Here are the seven papers the report cites, which overlap with those retracted and corrected but are not all the same:
- Luthans, Avolio, & Walumbwa (2005), Management and Organization Review
- Walumbwa & Schaubroeck (2009), Journal of Applied Psychology
- Walumbwa, Mayer, Wang, Wang, Workman & Christensen (2011) Organizational Behavior and Human Decision Processes
- Walumbwa, Hartnell, & Oke (2010), Journal of Applied Psychology
- Walumbwa, Cropanzano & Hartnell (2009), Journal of Organizational Behavior
- Oke, Walumbwa & Myers (2012), Decision Sciences
- Oke, ldiagon-Oke, & Walumbwa (2008), Journal of Operations Management
Walumbwa appears to have had trouble holding onto his data – which, we’ll note, has been grounds for findings of research misconduct in other cases. Per the report:
We requested the relevant data files and software output files from Dr. Walumbwa for papers 2 to 7. Dr. Walumbwa responded that he was unable to provide us with any of the data files for the six papers, or any of the output files, because the data files had been transferred to flash drives, and he could not locate the flash drives. In the interviews in April, Dr. Walumbwa stated that his practice had been to retain data until a paper was accepted for publication. Due to his location changes (moving to ASU from Nebraska, then moving from ASU West to the Main campus), Dr. Walumbwa had put his data on flash drives. At some point he lost these flash drives. With regard to outputs, he stated that his practice was to delete all computer outputs once a project was completed. He also sometimes printed the outputs before deletion. He did not retain any of the printed outputs for the papers under question however. At one point, Dr. Walumbwa provided us with some summaries of results as Word documents, but these were not actual computer outputs, and it was impossible to determine the origin of the numbers in these summaries. At some point it became clear to the Committee that the only way we were going to be able to locate any existing data files or outputs was to go through the mirrored hard drive material without help from Dr. Walumbwa. We were ultimately able to identify either data files or outputs for papers 2, 4, and 7. No relevant outputs or identifiable data files were found for papers 3, 5, or 6. Our focus will therefore turn to papers 2, 4, and 7 in the narrative below.
Ultimately, the investigators looking into Walumbwa’s case concluded that
the discrepancies found [with his findings] probably did not arise from an intentional effort to enhance the chances of publication, simply because such a scheme would probably have been ineffective given the numbers involved.
However, they concluded:
Apart from the question of research misconduct, we did find examples of poor research practice by Dr. Walumbwa, starting with a failure to secure files of data and software output files for later use. Dr. Walumbwa maintains that he intended to retain all of the data for the seven papers studied by the Committee, but he simply lost the flash drives containing the data files. Our view is that a better practice would have been to create multiple copies of the important files so that loss of the flash drives would not create a total data loss. For example, if Dr. Walumbwa did not want to leave the files on the computers that originally held the data, he could have put them on centralized disk space provided by ASU to all faculty members. Dr. Walumbwa also mentioned that he routinely discards output files once a research paper is published. This practice makes it nearly impossible to later verify whether published results reflect actual analysis results, or whether analyses were performed correctly. The importance of verification is illustrated by the fact that inconsistencies were discovered in every case in which we were able to compare output files to published results. We also discovered at least one example of an analysis that was done incorrectly and was not caught prior to publication.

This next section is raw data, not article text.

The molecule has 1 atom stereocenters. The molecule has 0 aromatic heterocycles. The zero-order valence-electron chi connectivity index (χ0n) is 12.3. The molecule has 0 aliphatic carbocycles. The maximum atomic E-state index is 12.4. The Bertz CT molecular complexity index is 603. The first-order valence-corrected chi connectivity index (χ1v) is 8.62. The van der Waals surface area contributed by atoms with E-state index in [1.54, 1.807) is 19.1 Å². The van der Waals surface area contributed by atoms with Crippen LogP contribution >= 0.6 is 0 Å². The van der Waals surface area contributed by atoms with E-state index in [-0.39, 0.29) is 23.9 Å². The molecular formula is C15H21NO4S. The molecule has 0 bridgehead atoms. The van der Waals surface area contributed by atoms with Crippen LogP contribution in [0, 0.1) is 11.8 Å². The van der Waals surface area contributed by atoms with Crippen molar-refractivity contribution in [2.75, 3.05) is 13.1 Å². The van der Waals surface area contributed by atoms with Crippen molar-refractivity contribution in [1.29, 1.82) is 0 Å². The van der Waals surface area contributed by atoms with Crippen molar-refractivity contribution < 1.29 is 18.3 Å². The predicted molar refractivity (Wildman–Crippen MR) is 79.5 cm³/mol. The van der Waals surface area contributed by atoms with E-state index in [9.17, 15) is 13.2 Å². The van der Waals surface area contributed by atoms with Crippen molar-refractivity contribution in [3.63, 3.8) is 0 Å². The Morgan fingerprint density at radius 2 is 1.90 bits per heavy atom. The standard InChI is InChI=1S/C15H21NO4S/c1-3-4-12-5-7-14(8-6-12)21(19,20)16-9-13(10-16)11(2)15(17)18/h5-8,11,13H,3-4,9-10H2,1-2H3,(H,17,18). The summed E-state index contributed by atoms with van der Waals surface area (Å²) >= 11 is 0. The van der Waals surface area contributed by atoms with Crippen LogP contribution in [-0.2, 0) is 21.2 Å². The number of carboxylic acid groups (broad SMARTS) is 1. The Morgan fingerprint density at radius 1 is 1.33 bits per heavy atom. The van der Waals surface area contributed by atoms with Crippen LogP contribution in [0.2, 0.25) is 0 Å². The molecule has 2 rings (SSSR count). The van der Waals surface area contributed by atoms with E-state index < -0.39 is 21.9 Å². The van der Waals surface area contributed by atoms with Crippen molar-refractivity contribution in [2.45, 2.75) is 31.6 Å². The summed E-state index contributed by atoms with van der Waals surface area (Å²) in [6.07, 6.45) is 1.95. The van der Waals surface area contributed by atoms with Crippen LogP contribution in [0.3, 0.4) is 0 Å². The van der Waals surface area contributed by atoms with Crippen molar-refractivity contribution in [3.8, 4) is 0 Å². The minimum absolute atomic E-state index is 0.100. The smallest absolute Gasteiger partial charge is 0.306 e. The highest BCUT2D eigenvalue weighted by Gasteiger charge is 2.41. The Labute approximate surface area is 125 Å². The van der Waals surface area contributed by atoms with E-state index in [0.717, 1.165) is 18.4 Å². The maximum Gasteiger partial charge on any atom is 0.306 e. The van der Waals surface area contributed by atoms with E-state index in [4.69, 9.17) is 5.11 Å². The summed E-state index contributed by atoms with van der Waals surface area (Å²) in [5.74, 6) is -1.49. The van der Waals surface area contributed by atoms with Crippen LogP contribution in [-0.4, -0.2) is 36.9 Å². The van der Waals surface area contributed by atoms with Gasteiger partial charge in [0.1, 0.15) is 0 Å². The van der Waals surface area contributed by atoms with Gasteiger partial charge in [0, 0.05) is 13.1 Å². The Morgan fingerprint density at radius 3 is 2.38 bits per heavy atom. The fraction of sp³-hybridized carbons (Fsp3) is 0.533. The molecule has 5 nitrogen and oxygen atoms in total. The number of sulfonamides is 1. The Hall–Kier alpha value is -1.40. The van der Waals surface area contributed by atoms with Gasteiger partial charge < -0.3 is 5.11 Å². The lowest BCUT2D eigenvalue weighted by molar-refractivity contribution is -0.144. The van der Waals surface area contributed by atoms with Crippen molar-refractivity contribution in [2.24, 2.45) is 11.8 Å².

Our conclusion is that Dr. Walumbwa could improve his research practice by following a few simple rules. First, all files of data relevant to a published paper should be kept in a secure location for an extended period of time following publication. The APA suggests that data be kept for at least five years, and this recommendation seems reasonable. Second, copies of all software outputs relevant to a published paper should also be kept in a secure location following publication, again for an extended period following publication. Third, Dr. Walumbwa should carefully read the final drafts and proofs of any paper that is in press to check for consistency with the actual results of the analyses reported in the paper. As noted earlier, we uncovered inconsistencies between some of his published papers and the actual results of the analyses that were being reported in those papers. Dr. Walumbwa attributed many of these inconsistencies to typing errors. Assuming that this attribution is correct, these errors could have been caught prior to publication if a more careful proofreading had been done.
Read the whole summary here.
We’ve asked Walumbwa for comment, and will update with anything we learn.